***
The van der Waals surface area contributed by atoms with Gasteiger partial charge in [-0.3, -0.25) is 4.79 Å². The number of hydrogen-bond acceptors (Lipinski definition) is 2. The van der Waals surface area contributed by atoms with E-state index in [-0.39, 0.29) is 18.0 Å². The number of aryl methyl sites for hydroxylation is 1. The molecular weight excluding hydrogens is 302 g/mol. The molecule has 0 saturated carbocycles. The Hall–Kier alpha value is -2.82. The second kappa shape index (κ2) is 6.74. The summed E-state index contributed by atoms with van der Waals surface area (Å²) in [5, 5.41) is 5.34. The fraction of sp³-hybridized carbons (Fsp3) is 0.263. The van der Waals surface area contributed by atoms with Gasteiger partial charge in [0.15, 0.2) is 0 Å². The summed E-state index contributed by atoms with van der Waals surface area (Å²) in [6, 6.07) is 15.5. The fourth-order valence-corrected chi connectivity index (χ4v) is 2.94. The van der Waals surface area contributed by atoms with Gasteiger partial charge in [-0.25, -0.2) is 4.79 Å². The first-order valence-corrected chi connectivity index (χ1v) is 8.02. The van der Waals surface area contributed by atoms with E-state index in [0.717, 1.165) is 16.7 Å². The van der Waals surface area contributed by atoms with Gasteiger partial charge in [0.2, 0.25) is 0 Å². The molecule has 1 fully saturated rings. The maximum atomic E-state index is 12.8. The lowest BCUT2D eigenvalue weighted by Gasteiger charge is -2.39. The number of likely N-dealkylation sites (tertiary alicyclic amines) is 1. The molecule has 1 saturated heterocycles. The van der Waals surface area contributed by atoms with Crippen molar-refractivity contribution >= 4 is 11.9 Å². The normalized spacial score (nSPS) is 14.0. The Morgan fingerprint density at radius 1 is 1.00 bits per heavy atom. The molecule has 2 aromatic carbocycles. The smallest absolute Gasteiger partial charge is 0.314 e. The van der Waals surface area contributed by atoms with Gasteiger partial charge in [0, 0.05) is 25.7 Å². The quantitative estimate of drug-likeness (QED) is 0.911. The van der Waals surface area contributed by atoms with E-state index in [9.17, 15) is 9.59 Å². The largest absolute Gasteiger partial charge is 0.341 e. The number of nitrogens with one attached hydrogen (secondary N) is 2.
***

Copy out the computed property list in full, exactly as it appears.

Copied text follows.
The van der Waals surface area contributed by atoms with Gasteiger partial charge in [-0.3, -0.25) is 4.79 Å². The number of hydrogen-bond acceptors (Lipinski definition) is 2. The van der Waals surface area contributed by atoms with E-state index in [-0.39, 0.29) is 18.0 Å². The number of aryl methyl sites for hydroxylation is 1. The molecular weight excluding hydrogens is 302 g/mol. The molecule has 0 saturated carbocycles. The Hall–Kier alpha value is -2.82. The second kappa shape index (κ2) is 6.74. The summed E-state index contributed by atoms with van der Waals surface area (Å²) in [5, 5.41) is 5.34. The fraction of sp³-hybridized carbons (Fsp3) is 0.263. The van der Waals surface area contributed by atoms with Gasteiger partial charge in [0.15, 0.2) is 0 Å². The summed E-state index contributed by atoms with van der Waals surface area (Å²) in [6, 6.07) is 15.5. The fourth-order valence-corrected chi connectivity index (χ4v) is 2.94. The van der Waals surface area contributed by atoms with Gasteiger partial charge in [-0.25, -0.2) is 4.79 Å². The first-order valence-corrected chi connectivity index (χ1v) is 8.02. The van der Waals surface area contributed by atoms with E-state index in [0.717, 1.165) is 16.7 Å². The van der Waals surface area contributed by atoms with Gasteiger partial charge in [0.2, 0.25) is 0 Å². The molecule has 1 fully saturated rings. The maximum atomic E-state index is 12.8. The lowest BCUT2D eigenvalue weighted by Gasteiger charge is -2.39. The number of likely N-dealkylation sites (tertiary alicyclic amines) is 1. The molecule has 1 saturated heterocycles. The van der Waals surface area contributed by atoms with Crippen molar-refractivity contribution >= 4 is 11.9 Å². The normalized spacial score (nSPS) is 14.0. The Morgan fingerprint density at radius 1 is 1.00 bits per heavy atom. The molecule has 2 aromatic carbocycles. The smallest absolute Gasteiger partial charge is 0.314 e. The van der Waals surface area contributed by atoms with Gasteiger partial charge in [0, 0.05) is 25.7 Å². The quantitative estimate of drug-likeness (QED) is 0.911. The van der Waals surface area contributed by atoms with E-state index in [9.17, 15) is 9.59 Å². The largest absolute Gasteiger partial charge is 0.341 e. The number of nitrogens with one attached hydrogen (secondary N) is 2.